And the younger you are, the more likely it is that you believe that “gay and lesbian relations” are “morally acceptable.”

“So, are you saying that the church should just follow the culture?”

No. I’m saying that if you already believe in the acceptance and celebration of folks who are LGBTQ, but resist taking a public position on the issue for fear of alienating people, you need to realize that you’re alienating more and more people every day by not taking that stance. As I said before, if you think the whole LGBTQ issue is wrong tout court, you probably stopped reading a long time ago—since my reflections are aimed at that already-convinced-but-not-ready-to-go-public segment of the church.

“Then, you’re saying that the church should make theological decisions based on pragmatic considerations about church growth.”

Again, no. If you’ve already made the theological determination that LGBTQ people deserve to be received with hospitality in the church but haven’t made the decision to go public, all I’m saying is that refraining from taking a public position on the issue for fear that people will be alienated if you have the discussion, fails to take into account the fact that you’re already alienating another group of people by not having the discussion.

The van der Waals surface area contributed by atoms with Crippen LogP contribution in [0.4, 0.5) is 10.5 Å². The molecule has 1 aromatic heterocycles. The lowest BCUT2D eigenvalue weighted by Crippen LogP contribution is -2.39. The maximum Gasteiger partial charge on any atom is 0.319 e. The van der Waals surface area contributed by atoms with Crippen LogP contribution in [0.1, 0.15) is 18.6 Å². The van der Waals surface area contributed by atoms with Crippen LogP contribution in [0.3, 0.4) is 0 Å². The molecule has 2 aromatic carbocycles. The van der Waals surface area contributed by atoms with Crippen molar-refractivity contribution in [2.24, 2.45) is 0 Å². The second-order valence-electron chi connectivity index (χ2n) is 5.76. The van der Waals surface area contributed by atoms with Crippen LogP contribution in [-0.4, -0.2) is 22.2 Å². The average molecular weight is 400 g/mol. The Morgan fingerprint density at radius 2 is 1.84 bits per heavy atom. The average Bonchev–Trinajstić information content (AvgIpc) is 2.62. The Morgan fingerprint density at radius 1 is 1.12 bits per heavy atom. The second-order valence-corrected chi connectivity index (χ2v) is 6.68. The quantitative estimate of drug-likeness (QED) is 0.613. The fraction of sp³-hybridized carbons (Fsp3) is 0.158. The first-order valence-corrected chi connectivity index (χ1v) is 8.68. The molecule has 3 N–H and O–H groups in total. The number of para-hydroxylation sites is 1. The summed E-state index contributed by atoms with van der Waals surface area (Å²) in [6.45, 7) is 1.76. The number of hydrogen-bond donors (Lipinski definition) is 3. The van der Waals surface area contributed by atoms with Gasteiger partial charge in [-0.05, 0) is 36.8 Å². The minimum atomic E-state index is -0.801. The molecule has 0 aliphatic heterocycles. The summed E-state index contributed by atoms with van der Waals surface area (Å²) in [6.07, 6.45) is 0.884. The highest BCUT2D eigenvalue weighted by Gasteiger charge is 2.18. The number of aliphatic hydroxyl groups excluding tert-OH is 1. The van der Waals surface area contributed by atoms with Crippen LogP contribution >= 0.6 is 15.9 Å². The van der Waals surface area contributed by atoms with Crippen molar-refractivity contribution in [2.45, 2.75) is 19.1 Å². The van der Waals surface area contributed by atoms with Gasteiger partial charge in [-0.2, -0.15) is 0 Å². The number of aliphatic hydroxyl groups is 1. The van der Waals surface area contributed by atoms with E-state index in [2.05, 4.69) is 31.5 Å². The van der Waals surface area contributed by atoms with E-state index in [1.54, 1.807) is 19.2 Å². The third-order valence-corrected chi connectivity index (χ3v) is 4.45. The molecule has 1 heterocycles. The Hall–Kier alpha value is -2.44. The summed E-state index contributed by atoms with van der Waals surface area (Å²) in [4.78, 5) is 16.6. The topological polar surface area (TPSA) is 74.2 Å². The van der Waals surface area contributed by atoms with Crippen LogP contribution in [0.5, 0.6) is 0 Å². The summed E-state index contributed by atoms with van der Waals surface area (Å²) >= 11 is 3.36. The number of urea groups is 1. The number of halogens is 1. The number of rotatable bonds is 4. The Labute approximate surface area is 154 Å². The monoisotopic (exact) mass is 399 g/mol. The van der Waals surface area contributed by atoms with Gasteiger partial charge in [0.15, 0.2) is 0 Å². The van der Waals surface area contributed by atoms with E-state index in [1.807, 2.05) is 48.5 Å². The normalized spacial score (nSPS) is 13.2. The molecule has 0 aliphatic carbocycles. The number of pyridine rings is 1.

Why not be just as afraid of losing people who aren’t part of the church yet as of the people who might decide to leave? At least in the case of the latter, chances are extremely high that people who leave because you’ve decided to make this decision publicly will find a new church home. In the case of the former, however, chances are they’ll never find a church home.

It’s not easy.

Once again, I'€™ll stipulate that it'€™s difficult. It'€™s hard, potentially-lose-your-job-and-your-friends kind of hard. I know.

But you'€™re a minister of the gospel of Jesus Christ; hard is what you do ... €“or, at least, it'€™s what he did.

I didn'€™t make the map; I'm just telling you where I think it leads.


  1. If, however, you happen to be someone who is not convinced that LGBTQ folks should be welcomed into the life of the church, you probably ought to stop now, and go find another article to read, because the rest of this post is only going to irritate you. I don'€™t mean go away for ever, just for the rest of this post.